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Monday, September 16, 2013

Workshop #7 Letting Go

Revision 2
Dear Agent,
After the tragic death of her husband, Giselle Roberts is certain she will be single forever. Barely staying afloat caring for the needs of her five small children, romance is the furthest thing from her mind. But a chance meeting of a jaw-droppingly good-looking stranger, leaves her wondering if she’s ready to open her heart again.

Declan Worthington is charismatic, wealthy, and British, hence the sexy accent that drives Giselle to the brink of blissful surrender. He’s also great with her kids, who quickly grow to adore him. All except for Giselle’s oldest son Cohen who thinks another man in the house is one too many.

As Declan weaves his way into her heart and life, Giselle begins to dream about a new future, one that involves romance and passion. Never once does it cross her mind not to trust the man who has brought happiness back to her family.

When she finds out about Declan’s shadowy past, will Giselle throw away her chance at second love? Or will she let go of the pain and anger that the truth brings?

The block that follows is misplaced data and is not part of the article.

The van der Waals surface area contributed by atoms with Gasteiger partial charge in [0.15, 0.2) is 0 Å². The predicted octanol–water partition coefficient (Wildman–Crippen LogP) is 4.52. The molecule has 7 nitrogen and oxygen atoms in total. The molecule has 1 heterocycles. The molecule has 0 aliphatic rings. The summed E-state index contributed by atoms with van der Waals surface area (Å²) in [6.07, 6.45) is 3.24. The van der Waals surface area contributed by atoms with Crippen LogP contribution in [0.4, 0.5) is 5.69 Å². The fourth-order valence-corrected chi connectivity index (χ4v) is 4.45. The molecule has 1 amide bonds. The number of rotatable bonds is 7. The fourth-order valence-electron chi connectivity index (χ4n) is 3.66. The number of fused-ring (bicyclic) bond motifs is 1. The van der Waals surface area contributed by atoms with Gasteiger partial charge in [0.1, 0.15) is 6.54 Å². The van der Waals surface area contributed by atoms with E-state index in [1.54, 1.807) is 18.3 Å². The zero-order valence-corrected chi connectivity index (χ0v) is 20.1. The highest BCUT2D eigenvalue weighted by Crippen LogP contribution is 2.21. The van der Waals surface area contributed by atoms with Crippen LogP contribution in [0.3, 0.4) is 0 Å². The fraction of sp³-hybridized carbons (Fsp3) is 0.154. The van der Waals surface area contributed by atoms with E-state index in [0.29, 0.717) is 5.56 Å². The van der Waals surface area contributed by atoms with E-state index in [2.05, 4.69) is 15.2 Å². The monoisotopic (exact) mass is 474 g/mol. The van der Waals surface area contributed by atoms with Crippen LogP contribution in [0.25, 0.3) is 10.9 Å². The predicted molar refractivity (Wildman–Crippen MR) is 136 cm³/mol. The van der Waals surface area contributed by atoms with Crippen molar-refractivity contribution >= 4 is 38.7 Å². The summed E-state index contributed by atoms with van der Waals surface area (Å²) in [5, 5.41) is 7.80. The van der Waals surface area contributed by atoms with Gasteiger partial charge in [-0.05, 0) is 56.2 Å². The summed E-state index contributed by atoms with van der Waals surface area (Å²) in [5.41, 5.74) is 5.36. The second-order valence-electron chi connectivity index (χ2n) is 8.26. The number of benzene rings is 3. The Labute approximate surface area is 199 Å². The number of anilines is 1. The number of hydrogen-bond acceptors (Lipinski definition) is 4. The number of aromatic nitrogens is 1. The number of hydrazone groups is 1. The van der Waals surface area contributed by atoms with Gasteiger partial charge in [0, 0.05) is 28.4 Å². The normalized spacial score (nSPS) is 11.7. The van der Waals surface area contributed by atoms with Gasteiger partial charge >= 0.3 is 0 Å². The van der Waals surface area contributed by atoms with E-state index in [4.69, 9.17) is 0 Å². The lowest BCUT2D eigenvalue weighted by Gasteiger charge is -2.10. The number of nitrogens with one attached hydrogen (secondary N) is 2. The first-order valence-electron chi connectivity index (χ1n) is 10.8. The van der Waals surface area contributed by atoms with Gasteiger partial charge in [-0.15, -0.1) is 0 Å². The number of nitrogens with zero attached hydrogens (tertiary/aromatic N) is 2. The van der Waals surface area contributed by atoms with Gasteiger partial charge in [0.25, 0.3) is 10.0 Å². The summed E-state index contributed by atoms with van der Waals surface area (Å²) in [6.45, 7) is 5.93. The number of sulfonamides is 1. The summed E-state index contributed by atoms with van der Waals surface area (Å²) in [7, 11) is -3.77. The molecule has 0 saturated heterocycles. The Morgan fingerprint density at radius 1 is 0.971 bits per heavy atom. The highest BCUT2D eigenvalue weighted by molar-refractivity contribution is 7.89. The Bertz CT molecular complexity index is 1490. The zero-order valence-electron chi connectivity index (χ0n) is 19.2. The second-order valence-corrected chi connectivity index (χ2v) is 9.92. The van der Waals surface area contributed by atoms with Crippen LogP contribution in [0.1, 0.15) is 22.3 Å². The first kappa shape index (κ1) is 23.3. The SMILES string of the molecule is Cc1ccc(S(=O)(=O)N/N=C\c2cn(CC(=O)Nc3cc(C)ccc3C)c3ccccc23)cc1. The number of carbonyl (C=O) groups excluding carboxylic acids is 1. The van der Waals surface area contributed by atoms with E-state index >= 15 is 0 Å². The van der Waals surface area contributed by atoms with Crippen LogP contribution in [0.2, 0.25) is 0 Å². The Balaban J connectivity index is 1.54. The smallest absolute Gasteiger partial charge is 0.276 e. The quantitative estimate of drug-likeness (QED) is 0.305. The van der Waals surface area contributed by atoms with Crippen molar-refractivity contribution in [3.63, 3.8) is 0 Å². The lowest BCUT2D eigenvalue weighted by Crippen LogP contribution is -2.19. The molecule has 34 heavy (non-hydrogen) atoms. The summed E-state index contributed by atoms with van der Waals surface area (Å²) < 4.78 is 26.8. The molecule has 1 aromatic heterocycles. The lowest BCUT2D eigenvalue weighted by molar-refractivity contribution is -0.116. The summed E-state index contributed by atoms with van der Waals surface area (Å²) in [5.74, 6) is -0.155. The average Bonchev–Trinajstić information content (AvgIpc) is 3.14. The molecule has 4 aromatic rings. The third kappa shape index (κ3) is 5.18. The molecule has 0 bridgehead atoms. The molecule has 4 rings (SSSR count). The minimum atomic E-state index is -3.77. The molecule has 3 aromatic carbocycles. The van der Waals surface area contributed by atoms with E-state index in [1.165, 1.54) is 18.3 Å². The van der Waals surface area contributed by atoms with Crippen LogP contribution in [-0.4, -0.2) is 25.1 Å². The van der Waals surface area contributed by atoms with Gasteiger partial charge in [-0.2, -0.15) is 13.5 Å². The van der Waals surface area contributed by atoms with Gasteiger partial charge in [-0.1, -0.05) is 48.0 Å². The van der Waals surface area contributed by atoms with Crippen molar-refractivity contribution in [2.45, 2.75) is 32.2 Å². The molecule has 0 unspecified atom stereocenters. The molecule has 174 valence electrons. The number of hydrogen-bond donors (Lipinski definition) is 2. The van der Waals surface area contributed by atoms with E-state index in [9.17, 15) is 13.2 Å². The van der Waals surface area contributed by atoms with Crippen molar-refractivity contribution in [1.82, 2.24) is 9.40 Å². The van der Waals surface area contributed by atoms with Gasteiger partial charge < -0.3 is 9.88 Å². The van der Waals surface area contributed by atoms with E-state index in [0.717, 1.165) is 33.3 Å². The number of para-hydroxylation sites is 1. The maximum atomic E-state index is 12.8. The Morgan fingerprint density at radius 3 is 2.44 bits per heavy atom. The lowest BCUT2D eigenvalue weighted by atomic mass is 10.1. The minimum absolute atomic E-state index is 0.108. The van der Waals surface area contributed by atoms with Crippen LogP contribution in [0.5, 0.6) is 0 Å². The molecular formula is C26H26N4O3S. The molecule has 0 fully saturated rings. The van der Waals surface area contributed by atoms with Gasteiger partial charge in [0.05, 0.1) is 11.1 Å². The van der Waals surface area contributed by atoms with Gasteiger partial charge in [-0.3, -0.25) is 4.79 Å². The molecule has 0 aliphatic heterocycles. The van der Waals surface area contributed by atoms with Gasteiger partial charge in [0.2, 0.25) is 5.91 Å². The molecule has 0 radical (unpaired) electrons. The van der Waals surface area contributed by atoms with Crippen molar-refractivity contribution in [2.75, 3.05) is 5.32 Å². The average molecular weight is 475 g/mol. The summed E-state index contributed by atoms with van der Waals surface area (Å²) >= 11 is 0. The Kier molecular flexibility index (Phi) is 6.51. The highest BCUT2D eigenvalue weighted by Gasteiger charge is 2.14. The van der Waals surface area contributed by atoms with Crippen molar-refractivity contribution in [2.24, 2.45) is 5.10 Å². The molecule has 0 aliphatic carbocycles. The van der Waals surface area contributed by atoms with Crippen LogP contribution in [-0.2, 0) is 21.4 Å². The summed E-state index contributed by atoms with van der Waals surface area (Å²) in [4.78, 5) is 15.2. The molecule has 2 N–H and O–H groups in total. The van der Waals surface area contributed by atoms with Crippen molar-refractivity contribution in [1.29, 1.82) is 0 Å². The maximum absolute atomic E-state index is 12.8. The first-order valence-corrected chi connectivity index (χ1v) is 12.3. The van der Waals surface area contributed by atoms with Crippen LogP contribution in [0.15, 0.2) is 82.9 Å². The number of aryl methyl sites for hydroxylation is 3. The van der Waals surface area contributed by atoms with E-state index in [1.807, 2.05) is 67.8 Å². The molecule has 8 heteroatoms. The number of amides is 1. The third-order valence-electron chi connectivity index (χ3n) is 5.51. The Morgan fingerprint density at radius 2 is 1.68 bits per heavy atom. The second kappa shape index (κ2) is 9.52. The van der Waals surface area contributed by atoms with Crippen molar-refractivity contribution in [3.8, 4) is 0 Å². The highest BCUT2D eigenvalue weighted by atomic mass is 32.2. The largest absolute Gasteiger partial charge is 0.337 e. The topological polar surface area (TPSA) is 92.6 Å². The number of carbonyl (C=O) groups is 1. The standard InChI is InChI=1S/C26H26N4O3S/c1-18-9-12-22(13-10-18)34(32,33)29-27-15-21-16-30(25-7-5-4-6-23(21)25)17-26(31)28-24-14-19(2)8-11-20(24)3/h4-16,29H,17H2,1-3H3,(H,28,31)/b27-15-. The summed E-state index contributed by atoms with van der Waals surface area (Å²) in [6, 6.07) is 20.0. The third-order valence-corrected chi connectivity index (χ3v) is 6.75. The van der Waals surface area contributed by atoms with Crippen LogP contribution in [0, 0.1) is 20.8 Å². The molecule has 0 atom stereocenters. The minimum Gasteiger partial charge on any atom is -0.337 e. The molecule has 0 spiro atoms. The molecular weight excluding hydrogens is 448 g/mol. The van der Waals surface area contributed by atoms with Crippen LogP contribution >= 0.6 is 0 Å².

LETTING GO is a romance novel complete at 105,000 words. I am currently knee-deep in another romance novel and wading through plans for more in the future. Thank you for your time and consideration. I hope my work piques your interest!

Revision 1
Dear Agent,

Giselle Roberts isn’t looking for love when she walks into the crowded restaurant a year after losing her husband. Barely staying afloat caring for the needs of her five small children, all she really wants is a night out with her friends. But a chance meeting of a handsome stranger who knows more about her than he lets on, might just change her perspective.

Declan Worthington is everything she could ever hope to find in a second love. He’s charismatic, wealthy, and British, hence the sexy accent that drives Giselle to the brink of submission. He’s also great with her kids, who quickly grow to adore him. All except for Giselle’s oldest son Cohen who thinks another man in the house is one too many.

As Declan weaves his way into her heart and life, Giselle allows herself to dream of a new future that involves romance and passion. Never once does it cross her mind to not trust the man who has brought happiness back to her family.

With the realization of Declan’s shameful secret (or shadowy past??), Giselle has a choice to make. Will she throw away her chance at second love? Or will she let go of the pain and anger that the truth brings?

LETTING GO is a romance novel complete at 105,000 words. I am currently knee-deep in another romance novel and wading through plans for more in the future. Thank you for your time and consideration. I hope my work piques your interest!


Original
Dear Agent,